A large body of research in comparative politics has emphasised the importance of the definition of democracy: how one defines democracy can significantly change one’s statistical findings. Following the insights produced by political scientists such as Adam Przeworski, Steven Levitsky, Lucan A Way, Jan Teorell and many others, Brancati pays careful attention to this as whether one prefers a minimalist/maximalist definition has crucial implications for the study of democracy protests. In this book, the author defines democracy ‘in a minimal sense in which there are no significant legal or nonlegal barriers preventing political parties, candidates, or voters from participating in elections’ (5). Consequently, protests related to maximal definitions of democracy, such as demands regarding human rights, were excluded from the analysis. This is an appropriate decision as Brancati primarily seeks to shed light on anti-regime protests, which are ‘mass public demonstrations in which the participants demand countries adopt or uphold democratic elections’ (5).

Other coding criteria for democracy protests are the length and target of these events. Anti-regime protests that had the same target, demands and organisers and that were separated by no more than three months were coded as a ‘democracy protest’. As the author herself admits, three months is an arbitrary period of time that does require more explanation in the text: we do not know, for instance, if the statistical results change once the coding criteria changes from three months to one month.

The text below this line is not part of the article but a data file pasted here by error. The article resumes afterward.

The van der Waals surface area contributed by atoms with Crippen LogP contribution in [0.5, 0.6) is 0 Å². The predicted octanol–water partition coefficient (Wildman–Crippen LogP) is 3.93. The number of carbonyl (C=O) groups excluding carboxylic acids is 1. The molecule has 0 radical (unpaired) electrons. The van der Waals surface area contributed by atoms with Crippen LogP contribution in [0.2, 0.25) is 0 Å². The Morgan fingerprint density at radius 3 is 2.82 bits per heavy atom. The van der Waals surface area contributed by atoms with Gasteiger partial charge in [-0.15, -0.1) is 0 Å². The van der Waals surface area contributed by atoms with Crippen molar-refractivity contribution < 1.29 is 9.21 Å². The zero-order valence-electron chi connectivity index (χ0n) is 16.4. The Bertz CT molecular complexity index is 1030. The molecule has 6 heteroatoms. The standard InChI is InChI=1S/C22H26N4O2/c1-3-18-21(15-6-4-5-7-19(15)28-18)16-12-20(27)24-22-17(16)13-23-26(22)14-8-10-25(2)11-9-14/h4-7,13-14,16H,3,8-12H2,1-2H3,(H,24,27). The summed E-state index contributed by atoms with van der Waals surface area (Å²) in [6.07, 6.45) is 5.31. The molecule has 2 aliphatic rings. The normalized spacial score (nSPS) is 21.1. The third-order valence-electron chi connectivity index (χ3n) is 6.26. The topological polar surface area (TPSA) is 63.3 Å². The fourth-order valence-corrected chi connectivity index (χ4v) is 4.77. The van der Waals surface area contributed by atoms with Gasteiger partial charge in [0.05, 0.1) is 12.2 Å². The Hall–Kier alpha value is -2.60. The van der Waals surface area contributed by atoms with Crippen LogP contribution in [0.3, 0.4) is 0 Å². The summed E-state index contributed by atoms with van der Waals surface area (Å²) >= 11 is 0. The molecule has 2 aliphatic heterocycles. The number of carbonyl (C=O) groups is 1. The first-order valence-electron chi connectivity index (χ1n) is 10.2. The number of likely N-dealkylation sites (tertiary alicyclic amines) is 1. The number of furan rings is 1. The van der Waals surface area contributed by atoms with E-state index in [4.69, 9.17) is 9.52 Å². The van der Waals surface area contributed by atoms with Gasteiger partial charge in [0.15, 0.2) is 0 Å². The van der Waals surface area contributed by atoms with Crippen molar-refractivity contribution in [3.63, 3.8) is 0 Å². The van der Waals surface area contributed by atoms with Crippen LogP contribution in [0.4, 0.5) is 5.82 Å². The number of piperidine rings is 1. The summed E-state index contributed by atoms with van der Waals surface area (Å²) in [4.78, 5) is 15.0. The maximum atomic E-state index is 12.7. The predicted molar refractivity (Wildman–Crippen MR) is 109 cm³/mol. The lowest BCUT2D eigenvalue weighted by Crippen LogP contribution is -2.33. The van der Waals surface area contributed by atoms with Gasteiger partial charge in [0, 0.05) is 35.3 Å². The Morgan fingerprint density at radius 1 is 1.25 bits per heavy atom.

What, then, are the defining characteristics of democracy protests? Brancati’s original dataset reveals that the majority of democracy protests have been organised by opposition parties and their supporters, with civil society groups playing a secondary role. Democracy protests are more likely to take place in cities than in small towns, not likely to last longer than ten days and are most commonly about electoral malfeasance and electoral competitiveness.

Economic crises are also at the core of Brancati’s theory of democracy protests. The author argues that:

economic crises make democracy protests more likely to occur, in general, and authoritarianism in particular, and elevate support for opposition candidates, who are more likely to organize protests when they believe that support for them is high (39).

At first glance, Brancati may be criticised for stating the obvious: a received wisdom in the literature on voting behaviour is that incumbency support is highly contingent on voters’ economic evaluations. In the absence of competitive elections, voters need to display their anger outside the electoral arena, which in turn make democracy protests more likely to occur.